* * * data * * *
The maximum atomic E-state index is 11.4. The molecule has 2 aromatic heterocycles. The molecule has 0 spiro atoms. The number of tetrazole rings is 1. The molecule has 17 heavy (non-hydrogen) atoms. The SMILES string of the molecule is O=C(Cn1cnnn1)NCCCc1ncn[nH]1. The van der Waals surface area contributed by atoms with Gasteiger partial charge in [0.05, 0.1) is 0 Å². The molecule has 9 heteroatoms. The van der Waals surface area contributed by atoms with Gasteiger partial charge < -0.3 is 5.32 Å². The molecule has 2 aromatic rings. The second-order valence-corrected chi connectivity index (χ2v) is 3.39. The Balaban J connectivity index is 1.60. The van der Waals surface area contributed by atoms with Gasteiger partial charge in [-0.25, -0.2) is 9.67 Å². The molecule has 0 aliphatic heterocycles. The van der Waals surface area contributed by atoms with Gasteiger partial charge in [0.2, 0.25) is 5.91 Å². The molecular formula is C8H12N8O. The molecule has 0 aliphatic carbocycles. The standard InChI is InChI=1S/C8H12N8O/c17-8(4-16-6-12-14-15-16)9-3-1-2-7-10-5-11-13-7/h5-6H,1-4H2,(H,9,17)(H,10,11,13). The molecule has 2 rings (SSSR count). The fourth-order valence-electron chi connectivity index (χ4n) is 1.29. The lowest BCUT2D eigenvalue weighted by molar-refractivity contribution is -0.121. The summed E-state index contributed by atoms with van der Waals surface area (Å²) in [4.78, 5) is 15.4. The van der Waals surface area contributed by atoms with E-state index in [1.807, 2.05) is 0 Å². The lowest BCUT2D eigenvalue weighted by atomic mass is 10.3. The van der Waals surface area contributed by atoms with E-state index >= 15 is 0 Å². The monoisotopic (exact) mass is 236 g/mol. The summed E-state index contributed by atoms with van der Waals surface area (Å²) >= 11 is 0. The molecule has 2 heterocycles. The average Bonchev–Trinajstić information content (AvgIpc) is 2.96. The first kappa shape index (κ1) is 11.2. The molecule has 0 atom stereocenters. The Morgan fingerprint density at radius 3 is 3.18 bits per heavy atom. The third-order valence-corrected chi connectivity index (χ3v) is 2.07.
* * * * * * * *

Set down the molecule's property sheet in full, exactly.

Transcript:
The maximum atomic E-state index is 11.4. The molecule has 2 aromatic heterocycles. The molecule has 0 spiro atoms. The number of tetrazole rings is 1. The molecule has 17 heavy (non-hydrogen) atoms. The SMILES string of the molecule is O=C(Cn1cnnn1)NCCCc1ncn[nH]1. The van der Waals surface area contributed by atoms with Gasteiger partial charge in [0.05, 0.1) is 0 Å². The molecule has 9 heteroatoms. The van der Waals surface area contributed by atoms with Gasteiger partial charge < -0.3 is 5.32 Å². The molecule has 2 aromatic rings. The second-order valence-corrected chi connectivity index (χ2v) is 3.39. The Balaban J connectivity index is 1.60. The van der Waals surface area contributed by atoms with Gasteiger partial charge in [-0.25, -0.2) is 9.67 Å². The molecule has 0 aliphatic heterocycles. The van der Waals surface area contributed by atoms with Gasteiger partial charge in [0.2, 0.25) is 5.91 Å². The molecular formula is C8H12N8O. The molecule has 0 aliphatic carbocycles. The standard InChI is InChI=1S/C8H12N8O/c17-8(4-16-6-12-14-15-16)9-3-1-2-7-10-5-11-13-7/h5-6H,1-4H2,(H,9,17)(H,10,11,13). The molecule has 2 rings (SSSR count). The fourth-order valence-electron chi connectivity index (χ4n) is 1.29. The lowest BCUT2D eigenvalue weighted by molar-refractivity contribution is -0.121. The summed E-state index contributed by atoms with van der Waals surface area (Å²) in [4.78, 5) is 15.4. The van der Waals surface area contributed by atoms with E-state index in [1.807, 2.05) is 0 Å². The lowest BCUT2D eigenvalue weighted by atomic mass is 10.3. The van der Waals surface area contributed by atoms with E-state index >= 15 is 0 Å². The monoisotopic (exact) mass is 236 g/mol. The summed E-state index contributed by atoms with van der Waals surface area (Å²) >= 11 is 0. The molecule has 2 heterocycles. The average Bonchev–Trinajstić information content (AvgIpc) is 2.96. The first kappa shape index (κ1) is 11.2. The molecule has 0 atom stereocenters. The Morgan fingerprint density at radius 3 is 3.18 bits per heavy atom. The third-order valence-corrected chi connectivity index (χ3v) is 2.07.